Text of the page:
• stephen987stephen987 Posts: 1,994
    I agree that today's automatics are worlds beyond what was available even ten years ago. The best of them are finally approaching the immediate response of a manual.

    But I'm not sure I'm ready to ditch the last manual in my stable and go automatics-only.
  • m6userm6user Posts: 3,000
    "I'd pay $1000 extra and even more

    Agreed. If they loved their sticks so much they wouldn't have a problem paying extra. The argument of why should I pay more for less is kind of like eating at a French restaurant, you get less but it is supposedly so much better that you shouldn't mind paying $100 a plate. It's called exclusivity. If the manufacturers thought they could sell em(at a profit) ....they'd make em.
  • acdiiacdii Posts: 753
    There may be some other factors as to why there are less models with a manual. CARB is one reason, since the computer cant control the driver, it may not be able to meet certain regulations, where an automatic that is computer controlled and regulated can meet those standards. Years ago a manual was standard, an automatic was an option, today it is more efficient to have an automatic and with only one transmission option, that means less stock on the assembly line, less overhead, etc. The automatic also doesn't need the clutch pedal, master/slave setup, etc. so less parts to supply, and less configurations of the main chassis to have.

    You cant put a manual on an engine built for an automatic, so you would need engines designed for manuals, along with the associated PCM. The engine would have different linkages, different flywheel, and other accessories, so overall it is less expensive to a car line to stick with one transmission type on a car run, than to have a manual as an option.
  • m6userm6user Posts: 3,000
    The reverse is also true. If they can charge extra for an auto trans and make money they can do the reverse.

    As far as CAFE is concerned, since most of the EPA numbers still show the manual trannies getting the same or better MPG I don't think that is of any consideration at this point. Could be in the future though. Right now I think it's strictly a demand thing that drives the production numbers.....not CAFE.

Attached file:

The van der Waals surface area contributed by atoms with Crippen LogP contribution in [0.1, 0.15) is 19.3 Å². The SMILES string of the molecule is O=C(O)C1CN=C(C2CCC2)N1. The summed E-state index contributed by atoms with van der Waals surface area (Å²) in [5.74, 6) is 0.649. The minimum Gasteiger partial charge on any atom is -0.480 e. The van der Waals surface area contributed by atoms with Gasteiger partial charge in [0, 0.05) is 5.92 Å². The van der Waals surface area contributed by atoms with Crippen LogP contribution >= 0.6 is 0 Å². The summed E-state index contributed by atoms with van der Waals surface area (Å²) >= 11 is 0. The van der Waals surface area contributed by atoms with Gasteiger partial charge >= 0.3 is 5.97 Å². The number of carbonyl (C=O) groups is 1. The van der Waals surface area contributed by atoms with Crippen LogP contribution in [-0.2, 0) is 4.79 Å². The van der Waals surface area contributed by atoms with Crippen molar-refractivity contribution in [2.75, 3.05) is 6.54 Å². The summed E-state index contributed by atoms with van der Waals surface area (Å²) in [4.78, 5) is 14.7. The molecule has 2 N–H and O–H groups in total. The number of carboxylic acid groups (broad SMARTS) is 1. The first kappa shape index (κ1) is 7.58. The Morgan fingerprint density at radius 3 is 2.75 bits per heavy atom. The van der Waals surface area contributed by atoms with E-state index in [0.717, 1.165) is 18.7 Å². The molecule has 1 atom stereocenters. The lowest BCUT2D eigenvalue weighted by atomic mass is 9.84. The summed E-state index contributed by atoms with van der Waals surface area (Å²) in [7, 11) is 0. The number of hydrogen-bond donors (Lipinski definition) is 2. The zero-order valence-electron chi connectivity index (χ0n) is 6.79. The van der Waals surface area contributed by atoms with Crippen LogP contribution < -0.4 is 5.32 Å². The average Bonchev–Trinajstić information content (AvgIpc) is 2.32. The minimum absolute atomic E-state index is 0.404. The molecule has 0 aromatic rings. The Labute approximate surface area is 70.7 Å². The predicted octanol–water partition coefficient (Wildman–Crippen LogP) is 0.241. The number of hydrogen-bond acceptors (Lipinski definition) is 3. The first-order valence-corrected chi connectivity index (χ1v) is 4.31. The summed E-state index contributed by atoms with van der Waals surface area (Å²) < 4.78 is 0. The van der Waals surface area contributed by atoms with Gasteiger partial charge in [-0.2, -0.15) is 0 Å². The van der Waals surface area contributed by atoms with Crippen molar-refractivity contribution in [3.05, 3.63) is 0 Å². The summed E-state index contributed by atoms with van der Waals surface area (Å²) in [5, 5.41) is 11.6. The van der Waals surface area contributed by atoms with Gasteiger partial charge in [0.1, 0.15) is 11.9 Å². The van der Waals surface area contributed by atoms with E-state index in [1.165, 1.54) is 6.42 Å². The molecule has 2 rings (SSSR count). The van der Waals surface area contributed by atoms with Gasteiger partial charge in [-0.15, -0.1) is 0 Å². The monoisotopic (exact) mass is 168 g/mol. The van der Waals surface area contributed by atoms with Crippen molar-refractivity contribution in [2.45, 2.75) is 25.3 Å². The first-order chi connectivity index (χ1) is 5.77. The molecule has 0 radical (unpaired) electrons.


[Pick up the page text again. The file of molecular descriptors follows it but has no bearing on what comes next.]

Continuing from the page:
• lilengineerboylilengineerboy Posts: 4,116
    Slush boxes, as you call them, are better than they used to be. Many times they get better mileage than their manual counterparts. Today's computer controlled automatic transmission is hard to beat. Get with the program.

    Oh good point. I will now just change my likes and wants to meet your paradigm. I stand corrected. /sarcasm
  • lilengineerboylilengineerboy Posts: 4,116
    Ford's powershift DSGs will show up first on the Fiesta. It's more fuel efficient than a regular 6 speed so it will be targeted at smaller cars.

    ...replacing the "premium automatic" (read: slushbox) as that transmission can't hit the same fuel economy numbers

    Larger versions that can handle more torque are on the way but nothing is confirmed beyond the Fiesta. I'd bet the Fusion won't see one before 2011 - they just have so many other things to work on first.

    Volvo has it in Europe, slightly different but related transmission.
  • iluvmysephia1iluvmysephia1 Posts: 5,700
    and rented a 2009 Toyota Camry. In a nutshell the car is easy and safe and secure to drive. However, I found myself not liking the "floaty" suspension/handling package. The car is quiet at freeway speeds, has easy to steer steering, just it would wander off the road and hit those zip-strips near the road's fogline all of the time.

    It did have a great stereo, and I had one of my favorite Foghat CD's and one of my favorite Guess Who CD's along on the trip with me, so that was very cool, to be able to rock out nicely. I drove two of my sisters and a friend of one of the sisters over to Kelowna, B.C. to see Randy Bachman and Burton Cummings of Guess Who fame in concert at Kelowna's Prospera Place. Nice to have a "safe" driver to drive up there, as the show started at 7:30PM and got out at around 11:30PM, so it was pitch-black for the drive back to the Okanogan, WA, area one of my sisters has built a home at.

    Overall I would give the 2009 Toyota Camry a score of 80 out of 100. For the more sportier handling I'd give a serious look at the 2009 Kia Optima, if I was interested in a car in this size-range. My 2008 Mitsubishi Lancer GTS just handles too well and a big drop in handling as large as the Camry's would not cut it for me. I'd take a serious look at the Kia Optima, and from what I've heard, the midsize Optima would fit my bill perfectly. BTW-Kia is working on a new Optima-sized car right now codenamed the VG. So the Optima is under re-constructive surgery as I type this post out.

    2008 Mitsubishi Lancer GTS

  • akirbyakirby Posts: 7,691
    If I wanted better handling I think a Fusion, Mazda6 and Accord would be first on the list.
  • backybacky Twin CitiesPosts: 18,722
    Yes, and maybe the Altima and Legacy also. The Optima does I think have a nice blend of handling and ride quality, more attuned for handling than the Sonata. If the Camry is too soft, the Optima might be more to their liking. Or even the Camry SE, or Sonata SE, with their handling upgrades.